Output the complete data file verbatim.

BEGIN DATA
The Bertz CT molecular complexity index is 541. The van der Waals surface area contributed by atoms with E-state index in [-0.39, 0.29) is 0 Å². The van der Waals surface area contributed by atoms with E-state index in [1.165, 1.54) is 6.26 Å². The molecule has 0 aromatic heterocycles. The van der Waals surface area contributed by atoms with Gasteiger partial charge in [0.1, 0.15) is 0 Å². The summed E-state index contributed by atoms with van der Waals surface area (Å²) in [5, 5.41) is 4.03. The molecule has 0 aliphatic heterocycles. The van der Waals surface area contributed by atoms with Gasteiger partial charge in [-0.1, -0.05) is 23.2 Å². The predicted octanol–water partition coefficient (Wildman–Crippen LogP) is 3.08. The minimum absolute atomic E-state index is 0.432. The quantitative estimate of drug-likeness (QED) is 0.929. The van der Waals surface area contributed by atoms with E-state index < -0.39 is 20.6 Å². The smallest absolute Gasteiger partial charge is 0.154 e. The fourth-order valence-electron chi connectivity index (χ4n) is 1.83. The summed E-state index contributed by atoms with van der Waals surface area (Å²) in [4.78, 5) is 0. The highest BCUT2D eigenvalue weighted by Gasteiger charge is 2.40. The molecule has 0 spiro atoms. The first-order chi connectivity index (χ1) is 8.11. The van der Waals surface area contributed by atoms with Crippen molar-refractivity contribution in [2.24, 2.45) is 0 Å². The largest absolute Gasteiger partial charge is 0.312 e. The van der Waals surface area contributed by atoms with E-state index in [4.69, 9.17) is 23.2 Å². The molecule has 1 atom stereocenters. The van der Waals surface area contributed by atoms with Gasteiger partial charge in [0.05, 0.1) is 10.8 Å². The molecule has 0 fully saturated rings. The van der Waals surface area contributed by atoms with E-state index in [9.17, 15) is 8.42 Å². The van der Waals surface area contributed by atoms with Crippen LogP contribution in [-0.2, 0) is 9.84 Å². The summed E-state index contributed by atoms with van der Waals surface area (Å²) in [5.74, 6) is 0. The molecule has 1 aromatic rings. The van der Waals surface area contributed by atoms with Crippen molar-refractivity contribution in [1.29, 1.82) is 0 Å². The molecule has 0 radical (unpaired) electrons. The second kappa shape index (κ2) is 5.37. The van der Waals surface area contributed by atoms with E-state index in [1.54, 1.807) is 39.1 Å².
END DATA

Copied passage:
The Bertz CT molecular complexity index is 541. The van der Waals surface area contributed by atoms with E-state index in [-0.39, 0.29) is 0 Å². The van der Waals surface area contributed by atoms with E-state index in [1.165, 1.54) is 6.26 Å². The molecule has 0 aromatic heterocycles. The van der Waals surface area contributed by atoms with Gasteiger partial charge in [0.1, 0.15) is 0 Å². The summed E-state index contributed by atoms with van der Waals surface area (Å²) in [5, 5.41) is 4.03. The molecule has 0 aliphatic heterocycles. The van der Waals surface area contributed by atoms with Gasteiger partial charge in [-0.1, -0.05) is 23.2 Å². The predicted octanol–water partition coefficient (Wildman–Crippen LogP) is 3.08. The minimum absolute atomic E-state index is 0.432. The quantitative estimate of drug-likeness (QED) is 0.929. The van der Waals surface area contributed by atoms with E-state index < -0.39 is 20.6 Å². The smallest absolute Gasteiger partial charge is 0.154 e. The fourth-order valence-electron chi connectivity index (χ4n) is 1.83. The summed E-state index contributed by atoms with van der Waals surface area (Å²) in [4.78, 5) is 0. The highest BCUT2D eigenvalue weighted by Gasteiger charge is 2.40. The molecule has 0 spiro atoms. The first-order chi connectivity index (χ1) is 8.11. The van der Waals surface area contributed by atoms with Crippen molar-refractivity contribution in [2.24, 2.45) is 0 Å². The largest absolute Gasteiger partial charge is 0.312 e. The van der Waals surface area contributed by atoms with E-state index in [4.69, 9.17) is 23.2 Å². The molecule has 1 atom stereocenters. The van der Waals surface area contributed by atoms with Gasteiger partial charge in [0.05, 0.1) is 10.8 Å². The molecule has 0 fully saturated rings. The van der Waals surface area contributed by atoms with E-state index in [9.17, 15) is 8.42 Å². The van der Waals surface area contributed by atoms with Crippen LogP contribution in [-0.2, 0) is 9.84 Å². The summed E-state index contributed by atoms with van der Waals surface area (Å²) in [5.74, 6) is 0. The molecule has 1 aromatic rings. The van der Waals surface area contributed by atoms with Crippen molar-refractivity contribution in [1.29, 1.82) is 0 Å². The molecule has 0 radical (unpaired) electrons. The second kappa shape index (κ2) is 5.37. The van der Waals surface area contributed by atoms with E-state index in [1.54, 1.807) is 39.1 Å².